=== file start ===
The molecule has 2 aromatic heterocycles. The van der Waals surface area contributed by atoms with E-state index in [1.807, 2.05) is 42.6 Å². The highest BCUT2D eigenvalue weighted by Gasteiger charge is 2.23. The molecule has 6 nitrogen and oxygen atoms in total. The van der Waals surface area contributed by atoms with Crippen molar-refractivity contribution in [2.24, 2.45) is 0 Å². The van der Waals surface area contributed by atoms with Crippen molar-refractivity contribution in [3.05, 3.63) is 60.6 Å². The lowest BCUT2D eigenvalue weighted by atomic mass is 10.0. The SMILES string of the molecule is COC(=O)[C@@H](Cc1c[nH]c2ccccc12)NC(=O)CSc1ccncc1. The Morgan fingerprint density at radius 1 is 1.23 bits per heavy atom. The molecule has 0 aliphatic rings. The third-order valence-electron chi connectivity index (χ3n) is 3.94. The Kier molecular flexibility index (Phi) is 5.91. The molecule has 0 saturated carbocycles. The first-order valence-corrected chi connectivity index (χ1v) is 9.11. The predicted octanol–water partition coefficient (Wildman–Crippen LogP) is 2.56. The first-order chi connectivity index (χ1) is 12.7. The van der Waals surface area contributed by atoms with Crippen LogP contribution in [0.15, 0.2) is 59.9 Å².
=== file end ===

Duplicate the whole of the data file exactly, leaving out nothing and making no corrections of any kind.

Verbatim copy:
The molecule has 2 aromatic heterocycles. The van der Waals surface area contributed by atoms with E-state index in [1.807, 2.05) is 42.6 Å². The highest BCUT2D eigenvalue weighted by Gasteiger charge is 2.23. The molecule has 6 nitrogen and oxygen atoms in total. The van der Waals surface area contributed by atoms with Crippen molar-refractivity contribution in [2.24, 2.45) is 0 Å². The van der Waals surface area contributed by atoms with Crippen molar-refractivity contribution in [3.05, 3.63) is 60.6 Å². The lowest BCUT2D eigenvalue weighted by atomic mass is 10.0. The SMILES string of the molecule is COC(=O)[C@@H](Cc1c[nH]c2ccccc12)NC(=O)CSc1ccncc1. The Morgan fingerprint density at radius 1 is 1.23 bits per heavy atom. The molecule has 0 aliphatic rings. The third-order valence-electron chi connectivity index (χ3n) is 3.94. The Kier molecular flexibility index (Phi) is 5.91. The molecule has 0 saturated carbocycles. The first-order valence-corrected chi connectivity index (χ1v) is 9.11. The predicted octanol–water partition coefficient (Wildman–Crippen LogP) is 2.56. The first-order chi connectivity index (χ1) is 12.7. The van der Waals surface area contributed by atoms with Crippen LogP contribution in [0.15, 0.2) is 59.9 Å².